In a January 2012 NH Supreme Court case, the Court reviewed the constitutionality of a regulation requiring a permit in a state park for any unusual activities. While the facts of the case seem somewhat absurd, the underlying legal principles are very important.
NH Free Speech Case
In September 2009, Jonathan Doyle decided to dress up as Bigfoot and walk around Mount Monadnock State Park to see how people would react to his costume. While walking around, he filmed some of his interactions with hikers and other park-goers. Doyle reported that people enjoyed his antics in the Bigfoot costume.
Doyle returned to Mount Monadnock State Park the following week, and began filming a skit, showing Bigfoot approaching a man from behind. At that point, he was approached by a park ranger inquiring as to whether Doyle had a “special use permit.” New Hampshire law requires anyone holding organized or special events that go beyond routine recreational activities.
To obtain a permit, Doyle would have to apply at least thirty days prior to the event, pay a $100 fee and obtain a $2 million insurance policy that protects the state of New Hampshire. When Doyle informed the park ranger that he did not have the required permit, he was asked to leave the park.
Rather than simply walk away, Doyle decided to file a lawsuit with the help of the New Hampshire Civil Liberties Union. Doyle challenged the permit requirement as a violation of the New Hampshire and United States Constitutions. Specifically, Doyle claimed that the permit requirement violated his right to free speech. Under NH Supreme Court precedent, the government can only punish Doyle's speech if the restriction was narrowly tailored to protect a specific government interest.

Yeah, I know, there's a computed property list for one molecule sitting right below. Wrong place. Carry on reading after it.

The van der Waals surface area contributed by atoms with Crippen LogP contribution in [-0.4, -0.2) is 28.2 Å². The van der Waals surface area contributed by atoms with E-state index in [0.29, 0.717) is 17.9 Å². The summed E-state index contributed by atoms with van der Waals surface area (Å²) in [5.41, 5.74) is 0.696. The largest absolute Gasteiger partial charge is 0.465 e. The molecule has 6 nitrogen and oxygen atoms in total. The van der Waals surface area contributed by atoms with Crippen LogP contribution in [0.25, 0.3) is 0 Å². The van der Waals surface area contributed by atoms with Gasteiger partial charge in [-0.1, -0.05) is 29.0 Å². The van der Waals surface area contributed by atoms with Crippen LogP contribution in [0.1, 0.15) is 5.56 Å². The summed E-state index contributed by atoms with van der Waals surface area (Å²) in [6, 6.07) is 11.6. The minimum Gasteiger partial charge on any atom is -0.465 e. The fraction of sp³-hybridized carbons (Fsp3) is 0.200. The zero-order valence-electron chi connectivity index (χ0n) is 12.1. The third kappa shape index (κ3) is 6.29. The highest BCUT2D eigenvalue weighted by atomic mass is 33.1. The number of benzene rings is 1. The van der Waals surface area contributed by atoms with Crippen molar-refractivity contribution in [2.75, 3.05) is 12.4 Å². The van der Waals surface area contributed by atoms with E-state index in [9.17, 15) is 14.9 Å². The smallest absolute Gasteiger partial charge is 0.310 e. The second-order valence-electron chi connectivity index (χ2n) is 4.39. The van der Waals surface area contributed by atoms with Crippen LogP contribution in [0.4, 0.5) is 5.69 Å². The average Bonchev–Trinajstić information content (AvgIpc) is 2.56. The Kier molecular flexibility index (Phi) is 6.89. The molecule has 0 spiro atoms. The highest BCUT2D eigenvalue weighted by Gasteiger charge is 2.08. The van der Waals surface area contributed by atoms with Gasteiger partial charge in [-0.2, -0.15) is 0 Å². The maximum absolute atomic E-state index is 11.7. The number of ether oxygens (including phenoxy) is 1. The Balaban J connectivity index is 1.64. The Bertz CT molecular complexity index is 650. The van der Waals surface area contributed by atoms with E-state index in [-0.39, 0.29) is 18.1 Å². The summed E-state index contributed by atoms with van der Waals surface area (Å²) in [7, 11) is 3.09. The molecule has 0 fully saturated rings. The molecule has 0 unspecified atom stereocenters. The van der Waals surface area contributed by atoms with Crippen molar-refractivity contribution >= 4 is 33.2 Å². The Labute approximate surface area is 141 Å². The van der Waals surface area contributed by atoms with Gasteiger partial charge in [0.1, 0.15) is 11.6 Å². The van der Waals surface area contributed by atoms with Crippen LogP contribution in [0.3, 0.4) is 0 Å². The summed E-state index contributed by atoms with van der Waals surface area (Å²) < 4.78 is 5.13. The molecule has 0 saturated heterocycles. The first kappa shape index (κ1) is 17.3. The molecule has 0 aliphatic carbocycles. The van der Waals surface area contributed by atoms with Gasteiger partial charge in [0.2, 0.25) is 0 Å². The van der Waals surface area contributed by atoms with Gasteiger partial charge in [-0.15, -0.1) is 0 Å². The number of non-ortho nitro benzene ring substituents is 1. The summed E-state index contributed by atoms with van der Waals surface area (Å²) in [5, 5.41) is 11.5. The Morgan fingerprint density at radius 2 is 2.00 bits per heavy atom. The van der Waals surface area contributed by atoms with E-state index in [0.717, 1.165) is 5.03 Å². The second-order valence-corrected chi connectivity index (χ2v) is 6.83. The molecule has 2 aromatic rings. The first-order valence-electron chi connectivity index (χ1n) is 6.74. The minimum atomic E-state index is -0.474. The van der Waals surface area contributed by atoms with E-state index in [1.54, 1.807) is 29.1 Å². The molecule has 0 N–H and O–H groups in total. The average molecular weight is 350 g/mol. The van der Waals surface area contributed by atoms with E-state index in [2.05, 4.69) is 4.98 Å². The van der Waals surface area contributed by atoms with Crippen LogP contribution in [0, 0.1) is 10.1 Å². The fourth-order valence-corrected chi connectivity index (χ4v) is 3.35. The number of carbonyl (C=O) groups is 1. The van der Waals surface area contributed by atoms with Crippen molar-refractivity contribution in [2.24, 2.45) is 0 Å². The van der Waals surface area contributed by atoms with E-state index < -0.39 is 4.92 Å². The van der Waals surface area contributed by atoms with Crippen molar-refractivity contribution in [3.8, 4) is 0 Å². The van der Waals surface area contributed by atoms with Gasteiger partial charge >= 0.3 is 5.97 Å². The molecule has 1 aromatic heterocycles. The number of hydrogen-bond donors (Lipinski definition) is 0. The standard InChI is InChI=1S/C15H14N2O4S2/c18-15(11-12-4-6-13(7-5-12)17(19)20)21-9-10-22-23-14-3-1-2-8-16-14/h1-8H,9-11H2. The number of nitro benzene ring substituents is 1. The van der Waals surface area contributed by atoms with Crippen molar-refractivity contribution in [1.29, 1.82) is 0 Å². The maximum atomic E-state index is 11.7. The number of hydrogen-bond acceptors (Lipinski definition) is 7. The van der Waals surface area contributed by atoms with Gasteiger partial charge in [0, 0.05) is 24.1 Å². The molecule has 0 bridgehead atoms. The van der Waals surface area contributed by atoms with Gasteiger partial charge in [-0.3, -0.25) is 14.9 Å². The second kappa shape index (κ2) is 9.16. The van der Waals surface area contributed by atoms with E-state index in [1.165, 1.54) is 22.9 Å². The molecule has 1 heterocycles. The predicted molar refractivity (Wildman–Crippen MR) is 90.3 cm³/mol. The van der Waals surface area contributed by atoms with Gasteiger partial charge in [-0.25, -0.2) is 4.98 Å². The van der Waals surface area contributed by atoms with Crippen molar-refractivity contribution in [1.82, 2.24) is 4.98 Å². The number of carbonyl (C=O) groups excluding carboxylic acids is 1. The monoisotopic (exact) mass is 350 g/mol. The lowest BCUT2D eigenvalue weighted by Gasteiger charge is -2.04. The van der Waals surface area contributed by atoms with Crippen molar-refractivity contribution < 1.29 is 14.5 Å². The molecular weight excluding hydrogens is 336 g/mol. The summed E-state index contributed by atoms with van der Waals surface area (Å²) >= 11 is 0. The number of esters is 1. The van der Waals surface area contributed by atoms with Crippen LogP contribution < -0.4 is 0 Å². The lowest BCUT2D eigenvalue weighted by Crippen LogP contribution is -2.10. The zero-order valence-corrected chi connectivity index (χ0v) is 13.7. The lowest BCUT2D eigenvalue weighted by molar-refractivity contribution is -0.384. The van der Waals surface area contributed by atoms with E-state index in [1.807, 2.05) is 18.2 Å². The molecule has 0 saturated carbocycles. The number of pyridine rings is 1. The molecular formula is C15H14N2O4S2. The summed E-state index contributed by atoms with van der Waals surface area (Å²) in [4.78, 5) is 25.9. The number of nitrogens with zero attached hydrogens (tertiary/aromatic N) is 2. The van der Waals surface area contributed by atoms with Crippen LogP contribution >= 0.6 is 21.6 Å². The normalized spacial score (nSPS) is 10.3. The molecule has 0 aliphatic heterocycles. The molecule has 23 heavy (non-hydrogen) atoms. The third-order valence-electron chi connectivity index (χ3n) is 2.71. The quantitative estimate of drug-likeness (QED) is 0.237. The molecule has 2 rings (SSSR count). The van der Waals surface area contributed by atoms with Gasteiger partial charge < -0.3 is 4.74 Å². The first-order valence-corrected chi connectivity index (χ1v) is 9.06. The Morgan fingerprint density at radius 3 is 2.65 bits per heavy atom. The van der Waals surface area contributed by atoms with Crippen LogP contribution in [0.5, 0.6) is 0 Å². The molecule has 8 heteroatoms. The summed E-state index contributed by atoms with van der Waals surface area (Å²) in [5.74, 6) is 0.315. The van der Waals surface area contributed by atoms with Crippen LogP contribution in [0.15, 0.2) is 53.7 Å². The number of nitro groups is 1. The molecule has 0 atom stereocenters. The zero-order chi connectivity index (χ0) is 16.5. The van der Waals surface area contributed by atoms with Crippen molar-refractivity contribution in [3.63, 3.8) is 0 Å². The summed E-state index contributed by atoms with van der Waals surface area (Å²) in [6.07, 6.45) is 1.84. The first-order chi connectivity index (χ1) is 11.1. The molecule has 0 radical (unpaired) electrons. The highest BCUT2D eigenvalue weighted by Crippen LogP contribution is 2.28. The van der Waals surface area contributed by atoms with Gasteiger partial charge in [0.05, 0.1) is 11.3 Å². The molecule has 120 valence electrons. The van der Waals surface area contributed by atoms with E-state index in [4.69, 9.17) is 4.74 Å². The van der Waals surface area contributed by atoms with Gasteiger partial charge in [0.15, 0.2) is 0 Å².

The New Hampshire Supreme Court determined that the New Hampshire permit requirement was unconstitutional. The Supreme Court interpreted the regulation as requiring a permit anytime a person does something that is either unusual or one listed on the state park's website. As a result, the permit requirement applies to a very broad range of people and types of speech.
In terms of people, the regulation applies no matter what the size of the group may be. This is problematic, because permit requirements for small groups are nearly always overly broad. Relating to speech, the regulation essentially prevents a wide range of speech that is not related, in any way, to the state's significant interests. In other words, the regulation would require even a small group that would cause little, if any, disturbance to park visitors.
In addition, the regulation needlessly stifles political speech, which is one of the most protected forms of speech. The Supreme Court's decision used the example of three people supporting a political candidate that wanted to walk around the mountain's summit with campaign signs. In that example, the three people would be required to obtain a permit.
The Court concluded that requiring a permit for such an event is wholly unnecessary, because a group of three people carrying signs will hardly burden park resources and will not likely cause unwelcome or unwarranted annoyance.